ISSN 1556-4975

OffCourse Literary Journal

 Published by Ricardo and Isabel Nirenberg since 1998


Poems by Louis Phillips


I win some, I lose some.
The days? What do they know?
They get away from me,
But they never belonged to me
In the first place & by now

I have overstayed my welcome
& am besieged by riddles.
I am the chicken that crossed
The road, the man afraid
Of his own shadow. That said,

I place my deepest trust
In what I do not know,
A universe riddled by sweep
Of mystery, tilt of planets
Over ruin,  amid vast nets

Of shining & darkness. Trust
The living world to lead us
To better versions of ourselves,
The snake with its tail
In its mouth. Tell me, tell

Me what has 6 arms, 6 legs, 3 eyes,
& sings? The Cyclops trio
Singing “I Don’t Know Why
I Love You Like I do.” That doubt too
Does not possess an answer. Cry

Me a river over my life passing.
The days, pushing & pulling,
Know nothing, but when I shed
My skin, what shall I answer?
Better to have gone naked

Than clothed in false wool.
Mortality is the ultimate riddle.
& makes the Sphinx,
Destroying both foul & fair,
Blush with shame. Man?
Solve that riddle If you can.



Flying under the radar of grief,
I want no medals, deserve none.

On the television monitors,
James Cagney stars 

In something or other,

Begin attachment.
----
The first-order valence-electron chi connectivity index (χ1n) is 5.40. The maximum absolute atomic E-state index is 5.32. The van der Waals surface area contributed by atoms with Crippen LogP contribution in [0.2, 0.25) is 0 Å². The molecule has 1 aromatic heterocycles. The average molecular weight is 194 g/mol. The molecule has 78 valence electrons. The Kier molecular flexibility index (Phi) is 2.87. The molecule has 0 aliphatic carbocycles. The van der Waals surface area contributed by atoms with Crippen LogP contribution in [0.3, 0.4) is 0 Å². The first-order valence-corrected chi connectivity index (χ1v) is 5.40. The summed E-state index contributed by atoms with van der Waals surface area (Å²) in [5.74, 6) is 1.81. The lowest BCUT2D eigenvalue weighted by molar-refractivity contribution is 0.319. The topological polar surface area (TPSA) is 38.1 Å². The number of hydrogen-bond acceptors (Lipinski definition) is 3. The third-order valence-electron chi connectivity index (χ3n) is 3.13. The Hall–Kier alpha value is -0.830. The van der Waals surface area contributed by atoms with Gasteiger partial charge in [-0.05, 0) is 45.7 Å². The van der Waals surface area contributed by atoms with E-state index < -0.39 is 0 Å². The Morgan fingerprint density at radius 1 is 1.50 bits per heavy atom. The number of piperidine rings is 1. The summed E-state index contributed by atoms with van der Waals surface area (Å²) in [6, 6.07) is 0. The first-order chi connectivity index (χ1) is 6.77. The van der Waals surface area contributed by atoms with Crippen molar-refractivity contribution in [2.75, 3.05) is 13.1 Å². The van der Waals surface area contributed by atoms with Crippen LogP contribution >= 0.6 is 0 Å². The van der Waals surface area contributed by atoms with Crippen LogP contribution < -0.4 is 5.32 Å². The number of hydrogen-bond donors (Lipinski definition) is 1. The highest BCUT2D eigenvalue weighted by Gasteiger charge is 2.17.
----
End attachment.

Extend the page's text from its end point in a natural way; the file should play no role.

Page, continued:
Some comic relief, no farce, 

He’s being cashiered
Out of the Royal Air Force,

For flying by the seat of his pants.
No romance. 

Like a lost pilot, all my life
I have ignored the instruments

& have flown over  a vast expanse
Of loveliness.

Stars are fixed, but nothing in my life
Can be counted upon

To remain. Planets revolve
Amid indifferent spheres, worlds rife

With mysteries entangled with fog
& rain, wind velocities,

Fragile mortalies & runways
Too undependable to land upon. 

I flew by the seat of my pants.
I have no medals. I deserve none.



Teacher: Well, I wonder what are my chances this morning of interesting you kids in John Keats?
Duane Jackson: None at all.
(Dialogue from the movie)

There are small towns in Texas
& points beyond
Where residents make up

Affectionate names for traffic lights.
Nothing to do
But get drunk, get laid, 

Listen to car radios play
Frankie Lane,
Drive around all night

Murmuring pick-up lines
To screw honky-tonk angels.
Sometimes a heifer will do.

The Royal movie-theater,
Plays Red River
For what feels like forever,

John Wayne up the ass
Of high school girls
& their mothers too.

No more popcorn.
Night lifts high skirts.
Nothing to see.

The old Truth/Beauty
yadda  yada.
Daylight is for funerals.

That lucky sonuvabitch!
He found one way
To get outta this cow shit plaza.



There is just so much sleep to go around
With the bed still warm
From my wife’s body,
Pillows piled high & the annoying sound
Of traffic going somewhere or not.
Another erratic midnight.

 Don McLean got it right:
“Bad news on the doorstep.”
& I got no Chevy either.
Am I the only person not dreaming?
In Apartment 8H, right

Below us, some idiot is playing
First Edition’s
“Just Dropped In to See
What Condition My Condition Was In.”

The human condition? Bah! Humbug.
 It’s the entire bedrock
Of a crumbling nation,

Entire oceans of fish
Are awash with waking & dreaming.

Oceans too choking to death on plastic.


Louis Phillips' books of poems include How Wide the Meadow (World Audience Publishers), The Domain of Silence, The Domain of Absence: New and Selected Poems 1963-2015 (Pleasure Boat Studio), & Krazy Kat Rag (Light Reprints).

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